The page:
If you’re imagining a North American holding prison, get that image out of your head. This is not a well-lighted place with concrete benches, let alone padded cots. There is no stainless steel toilet in the corner nor is there a phone with which to call a lawyer or a relative to come get you (if you even have a relative with a phone of their own). You don’t get your one phone call. You get concrete and bars and a hole in the floor that serves as a communal toilet.

I don’t mean to be gross, but I need to be real.

In the parking lot across from the barred entrance, we could already smell the sharp odour of stale urine and who-knows-what-else. After a quick chat with the officers on duty, we were permitted to unload our coolers, bags, and boxes. Two by two we were allowed in with the guards to present each inmate with a dry sandwich, a juice box, granola bar, and second-hand blanket. They filed passed offering quiet thanks and blessings. To those who were considered to violent to let out of their cells, team members went to them deeper in the prison. They set aside their own discomfort to offer a small comfort to someone else.

As we sat in the van afterward, our pastor brought to mind a portion of scripture from Matthew.

For I was hungry and you gave me something to eat, I was thirsty and you have me something to drink, I was a stranger and you invited me in, I needed clothes and you clothed me, I was sick and you looked after me, I was in prison and you came to visit me.

Matthew 25:35-36 (NIV)

Circumstances prevented the people we planned to minister to from coming to us, but God made a way for us to go to them. Doors were opened and even the locals were amazed at what we were able to do. People were fed, given something to drink, clothed, looked after, and visited in prison—all by complete strangers.

Several days after our prison visit, a man approached our van at while we sat at a red light. He was selling candy bars. Our pastor purchased several. As he walked away, we noticed something. Aside from the candy, he carried only one thing. Tucked tightly under his arm was one of the blankets we’d handed out in the prison.

Matthew 25:40

Tear your heart out

Hearing stories of the war and destruction that make up a lot of the Old Testament, many people who don’t know God are eager to paint Him as a tyrant. A big bully who destroyed entire nations (and even the earth once) on a whim. What they fail to see are the dire warnings that preceded all of that. Every time. Before death and destruction came warnings from men of God pleading with the nations to turn from their wicked ways and return to the Lord. God wanted to show mercy, but because man always seems to know better…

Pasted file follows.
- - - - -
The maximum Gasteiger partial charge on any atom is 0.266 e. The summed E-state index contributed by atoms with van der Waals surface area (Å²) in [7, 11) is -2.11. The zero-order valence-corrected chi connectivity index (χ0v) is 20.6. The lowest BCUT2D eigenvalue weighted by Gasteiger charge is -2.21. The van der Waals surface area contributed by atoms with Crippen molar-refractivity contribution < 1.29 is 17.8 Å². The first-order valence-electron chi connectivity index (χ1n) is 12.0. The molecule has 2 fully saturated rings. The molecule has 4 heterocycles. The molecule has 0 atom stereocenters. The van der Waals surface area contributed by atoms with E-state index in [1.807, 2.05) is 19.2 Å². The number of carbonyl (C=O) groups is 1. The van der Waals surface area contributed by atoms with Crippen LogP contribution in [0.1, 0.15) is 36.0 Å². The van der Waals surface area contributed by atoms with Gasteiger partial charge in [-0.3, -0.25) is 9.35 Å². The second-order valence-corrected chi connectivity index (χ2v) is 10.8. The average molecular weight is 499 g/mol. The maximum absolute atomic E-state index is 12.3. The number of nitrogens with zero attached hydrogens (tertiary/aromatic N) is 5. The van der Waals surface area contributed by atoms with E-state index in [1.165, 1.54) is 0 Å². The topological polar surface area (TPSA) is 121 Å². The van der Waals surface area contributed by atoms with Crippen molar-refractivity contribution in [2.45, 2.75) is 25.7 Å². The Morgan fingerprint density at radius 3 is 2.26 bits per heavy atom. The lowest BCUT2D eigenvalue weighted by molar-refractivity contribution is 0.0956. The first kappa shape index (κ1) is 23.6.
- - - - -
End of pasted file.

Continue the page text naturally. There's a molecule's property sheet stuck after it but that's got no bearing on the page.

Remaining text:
That is why the Lord says, “Turn to me now, while there is still time! Give me your hearts. Come with fasting, weeping, and mourning. Don’t tear your clothing in your grief; tear your hearts.” Return to the Lord your God, for he is gracious and merciful. He is not easily angered. He is filled with kindness and is eager not to punish you.

Joel 2:12-13 (NLT)

Does that sound like a tyrant to you? If God is eager not to punish you, why then do we make him the villain of the story?

Because we don’t want to have to name the real villain. You. Me.

If God is truly gracious and merciful like He says He is, that would mean that we are the true bullies. We taunt God with our hearts and our love and then withhold them from Him. Put yourself in His place. You’ve created something so that you’d have companionship. You give that creation free will so that they will love you because they want to, not because they have to. You give them everything they could possibly need. And yet they still turn away from you. Again. And again. You must punish their evil deeds, but you don’t really want to, so you give a warning. And another warning. All with the hope that they will turn back to you and you won’t have to punish them. They come back for a little while. And then they leave again.